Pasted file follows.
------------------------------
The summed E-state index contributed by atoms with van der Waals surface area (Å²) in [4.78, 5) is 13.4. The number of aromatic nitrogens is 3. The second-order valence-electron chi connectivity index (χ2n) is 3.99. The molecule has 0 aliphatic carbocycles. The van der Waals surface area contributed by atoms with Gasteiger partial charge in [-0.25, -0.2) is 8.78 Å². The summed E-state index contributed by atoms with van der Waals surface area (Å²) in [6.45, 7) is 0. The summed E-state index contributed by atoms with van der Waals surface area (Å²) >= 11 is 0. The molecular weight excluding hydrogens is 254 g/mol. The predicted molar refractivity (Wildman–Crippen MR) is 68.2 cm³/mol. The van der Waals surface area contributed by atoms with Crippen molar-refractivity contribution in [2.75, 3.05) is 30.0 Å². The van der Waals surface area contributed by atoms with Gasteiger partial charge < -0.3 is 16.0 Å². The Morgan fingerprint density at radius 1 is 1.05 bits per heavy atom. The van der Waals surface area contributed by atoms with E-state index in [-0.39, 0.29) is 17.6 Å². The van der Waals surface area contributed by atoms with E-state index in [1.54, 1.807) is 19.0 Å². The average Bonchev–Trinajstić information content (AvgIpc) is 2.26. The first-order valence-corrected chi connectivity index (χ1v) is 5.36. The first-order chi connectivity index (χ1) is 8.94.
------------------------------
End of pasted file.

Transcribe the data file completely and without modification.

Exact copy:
The summed E-state index contributed by atoms with van der Waals surface area (Å²) in [4.78, 5) is 13.4. The number of aromatic nitrogens is 3. The second-order valence-electron chi connectivity index (χ2n) is 3.99. The molecule has 0 aliphatic carbocycles. The van der Waals surface area contributed by atoms with Gasteiger partial charge in [-0.25, -0.2) is 8.78 Å². The summed E-state index contributed by atoms with van der Waals surface area (Å²) in [6.45, 7) is 0. The summed E-state index contributed by atoms with van der Waals surface area (Å²) >= 11 is 0. The molecular weight excluding hydrogens is 254 g/mol. The predicted molar refractivity (Wildman–Crippen MR) is 68.2 cm³/mol. The van der Waals surface area contributed by atoms with Crippen molar-refractivity contribution in [2.75, 3.05) is 30.0 Å². The van der Waals surface area contributed by atoms with Gasteiger partial charge < -0.3 is 16.0 Å². The Morgan fingerprint density at radius 1 is 1.05 bits per heavy atom. The van der Waals surface area contributed by atoms with E-state index in [-0.39, 0.29) is 17.6 Å². The van der Waals surface area contributed by atoms with E-state index in [1.54, 1.807) is 19.0 Å². The average Bonchev–Trinajstić information content (AvgIpc) is 2.26. The first-order valence-corrected chi connectivity index (χ1v) is 5.36. The first-order chi connectivity index (χ1) is 8.94.